CreativityKits costs continue with class of 2022


Justin Pham, freshman journalism major, purchased his HP laptop before hearing about the CreativityKit requirements. Photo: Cassandra Martinez / Berkeley Beacon

By Maya Gacina and Kaitlyn Bryson

Class of 2022 journalism students will have to purchase a $1,500 MacBook Pro as part of a journalism initiative, according to Department Chair Janet Kolodzy.

In 2016, the journalism department piloted the CreativityKit program for the current freshman class. Incoming journalism majors received a 13-inch MacBook Air with downloadable programs such as Adobe Creative Cloud, Microsoft Office, and Final Cut Pro X.

Originally, current journalism sophomores were required to pay $250 per semester and trade their laptops in after two years for another Apple laptop. Now, they can keep the computers until graduation and will not have to pay the semester fee, according to an email sent by the department this spring.

Kolodzy said a survey she conducted last fall for freshmen and sophomores concluded that the majority of sophomores didn’t want to pay a lease-fee for their laptop but would rather purchase their own.

“During the first year, the college decided this aspect of the program, in which a lease-fee would be required, was not the way to go,” Kolodzy said.

This academic year, incoming journalism majors were instead required to purchase their own $1,500 13-inch 2017 MacBook Pro model and have the CreativityKit programs provided by the school installed.

Kolodzy said current sophomores were going to turn in their MacBook Air laptops after two years because the department predicted the laptops’ hard drives would not last four years.

“We knew that a MacBook Pro would be a powerful enough computer to last four years,” Kolodzy said. “We’d rather give you what we think should be a strong, powerful, and useful laptop.”

She said some sophomore journalism students have already experienced technological difficulties with the MacBook Air.

According to a survey conducted by the Beacon, which received responses from 40 out of 158 first-year journalism students, a third of those surveyed felt like they could not afford the required model.

Amanda Rasinski, a junior transfer student taking freshman-level journalism courses, said she took out a loan her first semester to pay off the price of the laptop.

“It is quite a scramble to already pay for tuition and then to require an expensive laptop on top of that. It was a bit of a burden,” she said. “Part of me was like, what happens if I show up and I don’t have this computer? Are they not going to let me in the program?”

Of the freshmen surveyed by the Beacon, 10 answered they never bought the required model. In February 2018, the department opened up the CreativityKit fund, a pool of money offered through the Office of Financial Aid that incoming journalism students can apply for if they demonstrate financial need and cannot afford the specific MacBook Pro model. The college posted the information online a little under a year after admitting the class of 2021.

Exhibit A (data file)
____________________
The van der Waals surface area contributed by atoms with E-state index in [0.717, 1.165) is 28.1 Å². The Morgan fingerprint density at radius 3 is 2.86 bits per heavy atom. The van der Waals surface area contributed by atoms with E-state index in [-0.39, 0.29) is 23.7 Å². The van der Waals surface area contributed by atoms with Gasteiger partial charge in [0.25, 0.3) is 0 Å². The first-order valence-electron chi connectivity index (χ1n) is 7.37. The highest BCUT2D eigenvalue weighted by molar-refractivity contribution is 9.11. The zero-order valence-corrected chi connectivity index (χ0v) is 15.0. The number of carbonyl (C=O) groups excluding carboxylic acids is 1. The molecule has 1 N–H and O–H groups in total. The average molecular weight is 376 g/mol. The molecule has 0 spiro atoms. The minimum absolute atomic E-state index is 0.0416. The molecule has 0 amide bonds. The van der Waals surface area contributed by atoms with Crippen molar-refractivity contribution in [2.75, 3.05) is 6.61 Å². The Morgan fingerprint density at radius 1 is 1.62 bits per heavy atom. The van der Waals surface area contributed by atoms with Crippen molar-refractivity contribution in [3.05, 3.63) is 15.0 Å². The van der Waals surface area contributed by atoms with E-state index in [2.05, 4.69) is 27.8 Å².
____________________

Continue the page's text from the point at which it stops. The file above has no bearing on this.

Journalism Department Administrative Assistant Christopher Wilson said students who received a MacBook Air last year and choose to change their major or transfer must return their laptop before moving to a different program or school. Wilson joined the department six weeks ago and serves as the contact for additional questions about CreativityKits.

Kolodzy said the department is also trying to incorporate the CreativityKit programs more in classes.  

Many freshmen responded to the journalism department’s survey with concerns that professors are not integrating programs featured on the Kit, such as Final Cut Pro X, until the Digital Journalism class in their second semester.  

“We probably should be getting more use of the CreativityKit,” freshman journalism major Megan Ellis said.

Ross Ketschke, a senior journalism major who doesn’t have a CreativityKit, interned at WCVB NewsCenter 5, a television station in Boston. He said his work never required him to use Final Cut Pro X, which is heavily advertised in the Kit. He said most of his workplaces used Adobe Premiere, which all Emerson students can access for free.

“It definitely made me have to take the initiative to go learn something on my own that I otherwise would have liked to learn in class,” Ketschke said.

Justin Pham, freshman journalism major, said he purchased a new HP Inc. laptop before enrolling at Emerson. Pham said it irritated him when he discovered he had to purchase another laptop. Pham said he finds the CreativityKit underwhelming because the featured programs exist on desktops in the library or on-campus labs.

In terms of the CreativityKit’s future, the department wants to focus on clearer communication with students on how to best utilize what the Kit offers, Kolodzy said.

“We are constantly looking at how can we make the integration of technology in journalism better,” Kolodzy said. “Part of the job of the journalism faculty with the curriculum is to make sure it is using the tools for the benefit of journalism.”